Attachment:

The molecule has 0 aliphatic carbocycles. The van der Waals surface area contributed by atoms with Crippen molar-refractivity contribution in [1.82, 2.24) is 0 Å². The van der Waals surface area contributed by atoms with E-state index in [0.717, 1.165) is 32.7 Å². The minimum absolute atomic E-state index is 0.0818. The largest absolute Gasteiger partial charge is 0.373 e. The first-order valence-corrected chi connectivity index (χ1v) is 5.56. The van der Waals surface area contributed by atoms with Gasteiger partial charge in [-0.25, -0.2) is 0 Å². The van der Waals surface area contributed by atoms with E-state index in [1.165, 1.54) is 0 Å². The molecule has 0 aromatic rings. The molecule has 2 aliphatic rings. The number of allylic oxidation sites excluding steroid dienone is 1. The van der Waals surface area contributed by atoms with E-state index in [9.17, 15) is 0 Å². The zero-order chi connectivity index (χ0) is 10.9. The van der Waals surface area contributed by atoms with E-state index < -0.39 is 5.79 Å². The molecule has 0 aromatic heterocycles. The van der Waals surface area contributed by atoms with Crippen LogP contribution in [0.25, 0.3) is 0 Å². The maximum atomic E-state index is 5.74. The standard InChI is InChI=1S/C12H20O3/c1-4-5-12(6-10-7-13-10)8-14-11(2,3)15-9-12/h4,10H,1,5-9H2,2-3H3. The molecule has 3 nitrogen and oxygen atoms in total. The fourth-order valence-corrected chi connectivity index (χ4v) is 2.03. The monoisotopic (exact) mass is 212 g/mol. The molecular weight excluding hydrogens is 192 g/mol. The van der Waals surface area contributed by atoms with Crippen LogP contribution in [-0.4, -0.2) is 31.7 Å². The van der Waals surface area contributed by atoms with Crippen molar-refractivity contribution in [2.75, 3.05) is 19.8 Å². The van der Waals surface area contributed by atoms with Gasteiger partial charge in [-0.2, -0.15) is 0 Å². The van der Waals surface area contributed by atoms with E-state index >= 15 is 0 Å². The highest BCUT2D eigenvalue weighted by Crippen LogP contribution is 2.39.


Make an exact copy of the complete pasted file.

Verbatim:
The molecule has 0 aliphatic carbocycles. The van der Waals surface area contributed by atoms with Crippen molar-refractivity contribution in [1.82, 2.24) is 0 Å². The van der Waals surface area contributed by atoms with E-state index in [0.717, 1.165) is 32.7 Å². The minimum absolute atomic E-state index is 0.0818. The largest absolute Gasteiger partial charge is 0.373 e. The first-order valence-corrected chi connectivity index (χ1v) is 5.56. The van der Waals surface area contributed by atoms with Gasteiger partial charge in [-0.25, -0.2) is 0 Å². The van der Waals surface area contributed by atoms with E-state index in [1.165, 1.54) is 0 Å². The molecule has 0 aromatic rings. The molecule has 2 aliphatic rings. The number of allylic oxidation sites excluding steroid dienone is 1. The van der Waals surface area contributed by atoms with E-state index in [9.17, 15) is 0 Å². The zero-order chi connectivity index (χ0) is 10.9. The van der Waals surface area contributed by atoms with E-state index < -0.39 is 5.79 Å². The molecule has 0 aromatic heterocycles. The van der Waals surface area contributed by atoms with Crippen LogP contribution in [0.25, 0.3) is 0 Å². The maximum atomic E-state index is 5.74. The standard InChI is InChI=1S/C12H20O3/c1-4-5-12(6-10-7-13-10)8-14-11(2,3)15-9-12/h4,10H,1,5-9H2,2-3H3. The molecule has 3 nitrogen and oxygen atoms in total. The fourth-order valence-corrected chi connectivity index (χ4v) is 2.03. The monoisotopic (exact) mass is 212 g/mol. The molecular weight excluding hydrogens is 192 g/mol. The van der Waals surface area contributed by atoms with Crippen LogP contribution in [-0.4, -0.2) is 31.7 Å². The van der Waals surface area contributed by atoms with Crippen molar-refractivity contribution in [2.75, 3.05) is 19.8 Å². The van der Waals surface area contributed by atoms with Gasteiger partial charge in [-0.2, -0.15) is 0 Å². The van der Waals surface area contributed by atoms with E-state index >= 15 is 0 Å². The highest BCUT2D eigenvalue weighted by Crippen LogP contribution is 2.39.